This memorandum is in response to your July 25, 2005 request for a legal opinion as
to (1) whether a parent-child relationship exists between Janice H~ (referred to as
"the Number Holder") and Lauren M. H~ (referred to as "the claimant"), a Guatemalan-born
child adopted by the number holder in Guatemala; (2) the effective date of that relationship,
if it exists; and (3) the date upon which benefits should be paid. We apologize for
the delay in responding to your request; however, because an answer to your question
required an interpretation of Guatemalan law, we were required to consult with the
Law Library of Congress.
The Number Holder and David A. H~, her husband, adopted a Guatemalan-born child, Lauren
M. H~, in Caserio El Paraiso, Guatemala, on April 12, 1991. Based upon the documentation
you provided and our review of the requirements of Guatemalan law in 1991, we have
concluded that further evidence is required in order to determine if a parent-child
relationship exists between the Number Holder and the minor claimant. Accordingly,
we suggest that the agency obtain a copy of the notarized deed of adoption or additional
evidence to verify that the adoption procedure utilized by the Number Holder and her
Husband was in accordance with Guatemalan law.
The Number Holder applied for social security retirement benefits on May 24, 2005,
and became entitled to such benefits beginning September 2005. The Number Holder also
filed an application on her record for child's benefits on May 24, 2005, for the claimant.
She filed an application on June 16, 2005, to be the representative payee for the
claimant should child's benefits be granted.
The Number Holder and David A. H~, her husband, adopted a Guatemalan-born child, the
claimant, in Caserio El Paraiso, Guatemala, on April 12, 1991. The claimant was born
on October 16, 1990. The record contains a certified birth record which listed the
Number Holder as the claimant's mother and the Number Holder's husband as the claimant's
father. The social security number application (NUMI) completed on November 15, 1991,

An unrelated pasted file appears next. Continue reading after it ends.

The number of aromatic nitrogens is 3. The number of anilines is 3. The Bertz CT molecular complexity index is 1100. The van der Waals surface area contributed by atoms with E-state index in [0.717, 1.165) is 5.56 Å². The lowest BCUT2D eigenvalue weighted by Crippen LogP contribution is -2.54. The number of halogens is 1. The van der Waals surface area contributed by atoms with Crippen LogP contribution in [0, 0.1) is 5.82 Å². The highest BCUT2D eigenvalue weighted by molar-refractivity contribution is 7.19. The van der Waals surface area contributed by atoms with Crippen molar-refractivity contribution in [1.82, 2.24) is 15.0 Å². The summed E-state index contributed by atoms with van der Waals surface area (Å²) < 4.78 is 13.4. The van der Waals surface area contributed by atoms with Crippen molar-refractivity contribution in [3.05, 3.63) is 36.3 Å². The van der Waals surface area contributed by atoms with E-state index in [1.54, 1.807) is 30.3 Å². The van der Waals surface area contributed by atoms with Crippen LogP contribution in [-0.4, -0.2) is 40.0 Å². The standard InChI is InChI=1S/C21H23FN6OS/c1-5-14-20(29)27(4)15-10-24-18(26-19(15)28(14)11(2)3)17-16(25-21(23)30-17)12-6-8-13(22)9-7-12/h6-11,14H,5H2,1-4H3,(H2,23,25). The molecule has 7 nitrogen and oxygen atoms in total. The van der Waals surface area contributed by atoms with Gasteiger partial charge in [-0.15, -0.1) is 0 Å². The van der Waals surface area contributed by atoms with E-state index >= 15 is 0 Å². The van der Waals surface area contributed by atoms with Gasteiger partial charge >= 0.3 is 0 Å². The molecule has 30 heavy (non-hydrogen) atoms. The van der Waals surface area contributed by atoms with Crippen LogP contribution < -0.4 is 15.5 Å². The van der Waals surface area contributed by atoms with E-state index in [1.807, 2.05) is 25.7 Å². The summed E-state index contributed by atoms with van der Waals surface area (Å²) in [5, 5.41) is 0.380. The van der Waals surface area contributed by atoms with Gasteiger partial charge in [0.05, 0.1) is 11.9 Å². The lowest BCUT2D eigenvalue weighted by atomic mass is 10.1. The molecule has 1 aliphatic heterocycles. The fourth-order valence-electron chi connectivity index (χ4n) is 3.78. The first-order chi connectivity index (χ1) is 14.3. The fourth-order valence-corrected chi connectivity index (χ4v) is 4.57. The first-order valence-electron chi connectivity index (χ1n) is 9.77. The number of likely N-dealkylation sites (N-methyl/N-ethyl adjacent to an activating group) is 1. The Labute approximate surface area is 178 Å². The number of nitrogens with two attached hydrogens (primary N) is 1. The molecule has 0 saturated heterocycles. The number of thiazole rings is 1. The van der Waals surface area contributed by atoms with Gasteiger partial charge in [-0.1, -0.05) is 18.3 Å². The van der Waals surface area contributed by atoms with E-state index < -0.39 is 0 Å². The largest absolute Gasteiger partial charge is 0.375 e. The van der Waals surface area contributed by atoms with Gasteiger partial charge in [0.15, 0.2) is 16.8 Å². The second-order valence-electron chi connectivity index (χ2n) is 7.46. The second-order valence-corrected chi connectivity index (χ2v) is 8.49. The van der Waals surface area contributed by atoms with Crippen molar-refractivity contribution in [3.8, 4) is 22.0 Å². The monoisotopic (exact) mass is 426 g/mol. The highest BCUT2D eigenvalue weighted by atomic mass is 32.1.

listed the Number Holder as the claimant's mother and the Number Holder's husband
as the claimant's father.
As evidence of their parent-child relationship with the claimant, the H~s submitted
two Spanish language documents. You provided us with a line-by-line verbatim English
translation of these documents. The translator who interpreted these documents indicated
that they were certified copies of a birth record executed on April 15, 1991, by the
Civil Registrar of Esquipulas Palo Gordo San Marcus, Guatemala.
Translation of the document indicated that the Civil Registrar certifies that page
497 of the book of births No. 11, act no 920-91, recorded Maria M. R~ as being born
to Juana I. R~ M~ (biological mother) on October 16, 1990, in Caserio El Paraiso.
The document further provided that Public Record of Adoption No. 33, issued on April
12, 1991, by Notary, Oscar F. C~ M~, an attorney, and executed by Jose E. C~ S~, an
attorney representing the H~s, recorded the adoption of Maria M. R~ by the H~s and
her name change to Maria M. H~ K~ .
The claimant's name was changed to Lauren M. H~ on January 15, 1993, by petition filed
with the United States District Court for the Western District of Pennsylvania. The
United States District Court for the Western District of Pennsylvania also issued
a Certificate of Naturalization for the claimant on September 15, 1993.
In order to be eligible for child's benefits on a wage earner's account, a claimant
must show that he or she is the wage earner's "child" as that term is defined in the
regulations. 42 U.S.C. §§ 402(d), 416(e); 20 C.F.R. § 404.350. The regulations define
a child as a natural child, legally adopted child, stepchild, grandchild, step-grandchild,
or equitably adopted child. 20 C.F.R. §§ 404.350-359. In order to determine whether
a claimant is a legally adopted child, the Social Security Administration applies
the adoption laws of the State or the foreign country where the adoption took place.
20 C.F.R. § 404.356. To be a legal adoption, the adoption must be valid under the
law of the State or foreign country where it took place. Id. Accordingly, the claimant can qualify for benefits as the legally adopted child of
the Number Holder, if the adoption was valid under the law of Guatemala, the foreign
country where the adoption took place.
Guatemala's Civil Code provides two alternative adoption procedures. The first adoption
procedure applies to contested adoptions and provides that a contested adoption becomes
effective on the date when a Guatemalan court of first jurisdiction, or a Guatemalan